District Five educator recognized as Holocaust Educator of Excellence

Lexington-Richland School District Five fifth grade teacher Ashley Metts was named the 2022 Holocaust Educator of Excellence by the South Carolina Council on the Holocaust during a surprise announcement at Chapin Intermediate School.

The award is given to educators who exhibit a passion for teaching the meaningful lessons of the Holocaust to their students.

“I recently learned that my great-grandparents were survivors of the Holocaust. They were put in concentration camps because they disagreed
with Hitler, which makes teaching about the Holocaust personal,” Metts said. “I want my students to understand that along with the innocent lives that were lost, families, cultures, traditions, heirlooms, and stories were lost as well. As a nation, we need to remember this event so that we don’t allow it to happen again. I hope that I provide my students with the tools needed to accurately explain the what, the why, and the impact of the Holocaust, as well as enough knowledge and resources to find the answers to the questions they have.”

In addition to receiving a framed certificate of her award, Metts was also presented with a $500 check and a $500 grant to use toward classroom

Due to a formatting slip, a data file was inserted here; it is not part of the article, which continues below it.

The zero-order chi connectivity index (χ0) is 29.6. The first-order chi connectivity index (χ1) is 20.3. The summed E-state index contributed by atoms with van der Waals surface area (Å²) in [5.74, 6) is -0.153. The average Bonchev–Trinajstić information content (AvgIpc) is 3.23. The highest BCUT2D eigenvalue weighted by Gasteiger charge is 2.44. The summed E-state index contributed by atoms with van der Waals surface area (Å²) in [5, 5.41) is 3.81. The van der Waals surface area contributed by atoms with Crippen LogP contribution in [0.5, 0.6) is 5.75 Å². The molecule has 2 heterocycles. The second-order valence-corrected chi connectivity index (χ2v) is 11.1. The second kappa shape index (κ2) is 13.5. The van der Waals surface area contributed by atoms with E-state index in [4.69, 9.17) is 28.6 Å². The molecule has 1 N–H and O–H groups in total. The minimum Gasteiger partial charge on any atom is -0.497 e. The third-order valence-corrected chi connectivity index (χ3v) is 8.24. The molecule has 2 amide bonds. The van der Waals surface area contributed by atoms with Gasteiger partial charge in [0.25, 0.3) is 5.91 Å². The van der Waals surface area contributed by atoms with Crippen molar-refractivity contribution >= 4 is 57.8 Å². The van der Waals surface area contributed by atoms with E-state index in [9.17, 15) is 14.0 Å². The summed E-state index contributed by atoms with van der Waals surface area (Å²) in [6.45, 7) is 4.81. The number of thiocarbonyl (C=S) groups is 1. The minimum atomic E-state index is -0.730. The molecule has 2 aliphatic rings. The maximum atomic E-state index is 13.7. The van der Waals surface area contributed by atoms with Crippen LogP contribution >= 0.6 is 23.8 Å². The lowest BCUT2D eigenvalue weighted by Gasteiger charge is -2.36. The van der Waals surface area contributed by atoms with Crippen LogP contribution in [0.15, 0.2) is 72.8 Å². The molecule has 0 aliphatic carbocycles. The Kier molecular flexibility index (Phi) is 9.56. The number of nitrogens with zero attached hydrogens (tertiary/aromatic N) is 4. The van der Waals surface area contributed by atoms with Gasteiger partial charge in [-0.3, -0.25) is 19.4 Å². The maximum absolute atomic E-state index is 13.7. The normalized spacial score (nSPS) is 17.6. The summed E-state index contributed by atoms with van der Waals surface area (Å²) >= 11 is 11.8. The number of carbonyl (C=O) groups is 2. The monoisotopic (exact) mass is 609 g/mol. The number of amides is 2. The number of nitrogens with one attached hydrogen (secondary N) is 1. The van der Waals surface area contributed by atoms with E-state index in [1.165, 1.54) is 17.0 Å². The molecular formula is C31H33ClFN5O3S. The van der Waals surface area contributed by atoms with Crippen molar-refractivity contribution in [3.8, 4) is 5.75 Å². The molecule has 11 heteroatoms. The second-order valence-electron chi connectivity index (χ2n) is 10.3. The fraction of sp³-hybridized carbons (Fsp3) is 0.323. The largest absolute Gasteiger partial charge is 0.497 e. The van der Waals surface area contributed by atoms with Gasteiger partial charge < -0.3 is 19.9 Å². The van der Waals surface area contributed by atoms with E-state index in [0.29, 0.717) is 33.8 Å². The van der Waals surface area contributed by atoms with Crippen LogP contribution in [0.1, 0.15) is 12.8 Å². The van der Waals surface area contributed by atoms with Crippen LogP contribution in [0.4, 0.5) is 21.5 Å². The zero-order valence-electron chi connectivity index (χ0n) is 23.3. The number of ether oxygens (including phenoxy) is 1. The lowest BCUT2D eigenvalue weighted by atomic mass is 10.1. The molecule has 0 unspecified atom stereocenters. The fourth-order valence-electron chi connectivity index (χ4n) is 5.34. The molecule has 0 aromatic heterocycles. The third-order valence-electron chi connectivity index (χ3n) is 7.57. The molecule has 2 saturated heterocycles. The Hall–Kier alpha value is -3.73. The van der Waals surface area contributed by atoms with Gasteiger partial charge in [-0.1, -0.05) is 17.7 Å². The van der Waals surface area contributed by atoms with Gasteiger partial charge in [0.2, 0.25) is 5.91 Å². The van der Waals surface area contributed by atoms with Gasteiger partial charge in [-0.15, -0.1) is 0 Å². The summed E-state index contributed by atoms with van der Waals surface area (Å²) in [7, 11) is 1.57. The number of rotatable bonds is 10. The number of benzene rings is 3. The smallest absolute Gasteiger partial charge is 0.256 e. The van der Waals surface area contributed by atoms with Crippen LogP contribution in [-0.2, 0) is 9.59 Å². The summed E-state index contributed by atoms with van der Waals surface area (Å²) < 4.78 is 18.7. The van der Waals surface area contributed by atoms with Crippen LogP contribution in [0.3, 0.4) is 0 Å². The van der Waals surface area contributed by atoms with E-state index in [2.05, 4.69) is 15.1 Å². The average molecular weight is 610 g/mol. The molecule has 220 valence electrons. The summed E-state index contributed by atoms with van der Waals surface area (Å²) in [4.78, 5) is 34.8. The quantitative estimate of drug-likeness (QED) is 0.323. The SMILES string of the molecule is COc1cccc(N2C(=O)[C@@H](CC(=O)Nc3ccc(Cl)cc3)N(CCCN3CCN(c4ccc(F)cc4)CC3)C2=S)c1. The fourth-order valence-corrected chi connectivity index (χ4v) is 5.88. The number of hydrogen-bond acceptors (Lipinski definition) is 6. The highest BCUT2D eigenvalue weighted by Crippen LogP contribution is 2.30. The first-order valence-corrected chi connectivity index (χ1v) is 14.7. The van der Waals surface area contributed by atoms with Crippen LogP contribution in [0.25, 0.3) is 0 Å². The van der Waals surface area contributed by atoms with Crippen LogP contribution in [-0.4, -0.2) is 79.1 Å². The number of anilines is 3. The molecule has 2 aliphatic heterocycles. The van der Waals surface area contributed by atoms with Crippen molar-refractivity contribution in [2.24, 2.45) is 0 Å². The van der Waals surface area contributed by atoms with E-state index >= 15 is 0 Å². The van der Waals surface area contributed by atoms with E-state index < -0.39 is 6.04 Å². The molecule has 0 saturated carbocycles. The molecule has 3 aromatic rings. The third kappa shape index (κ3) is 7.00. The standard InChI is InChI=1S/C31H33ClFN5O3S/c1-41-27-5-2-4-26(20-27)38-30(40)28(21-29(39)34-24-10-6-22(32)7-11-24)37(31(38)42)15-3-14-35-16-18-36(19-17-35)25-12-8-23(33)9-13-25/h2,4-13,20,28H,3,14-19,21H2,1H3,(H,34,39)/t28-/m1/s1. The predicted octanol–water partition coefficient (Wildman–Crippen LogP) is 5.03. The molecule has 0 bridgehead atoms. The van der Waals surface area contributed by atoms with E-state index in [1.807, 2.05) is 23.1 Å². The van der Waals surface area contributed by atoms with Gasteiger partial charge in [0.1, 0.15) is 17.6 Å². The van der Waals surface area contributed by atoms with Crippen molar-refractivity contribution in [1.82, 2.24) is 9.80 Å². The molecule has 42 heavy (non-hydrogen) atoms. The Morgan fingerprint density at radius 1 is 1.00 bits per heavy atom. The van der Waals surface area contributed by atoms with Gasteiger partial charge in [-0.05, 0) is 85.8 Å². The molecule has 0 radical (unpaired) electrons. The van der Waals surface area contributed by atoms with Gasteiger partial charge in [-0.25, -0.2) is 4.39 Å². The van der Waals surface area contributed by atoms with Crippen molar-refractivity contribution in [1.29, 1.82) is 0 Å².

resources. This is the second year the South Carolina Council on the Holocaust has awarded the honor to teachers in the state.

Metts plans to use the classroom resource grant towards additional read alouds, grade level appropriate novels, and Jackdaw Primary Sources on the

Scott Auspelmyer, the Executive Director of the South Carolina Council on the Holocaust, states, “Ms. Metts exhibits a passion and dedication
to her students and to Holocaust and human rights education that is to be commended. The lessons she teaches will impact her students far beyond the time that they are in her classroom. She is the embodiment of what a quality teacher is and what we should celebrate and we are pleased to present this award to her in honor of her efforts.”

The South Carolina Council on the Holocaust was established in 1989 through a state legislative mandate. It operates in collaborative partnership with the state legislature and the SC Department of Education to promote awareness about the Holocaust and to honor the survivors and concentration camp liberators who call South Carolina home. To this end, the Council supports teacher training programs, special events that discuss Holocaust history, human rights, and genocide, and annual Holocaust commemorations around the state.

Photo: Ed Davis (Chapin Intermediate School Principal), Ashley Metts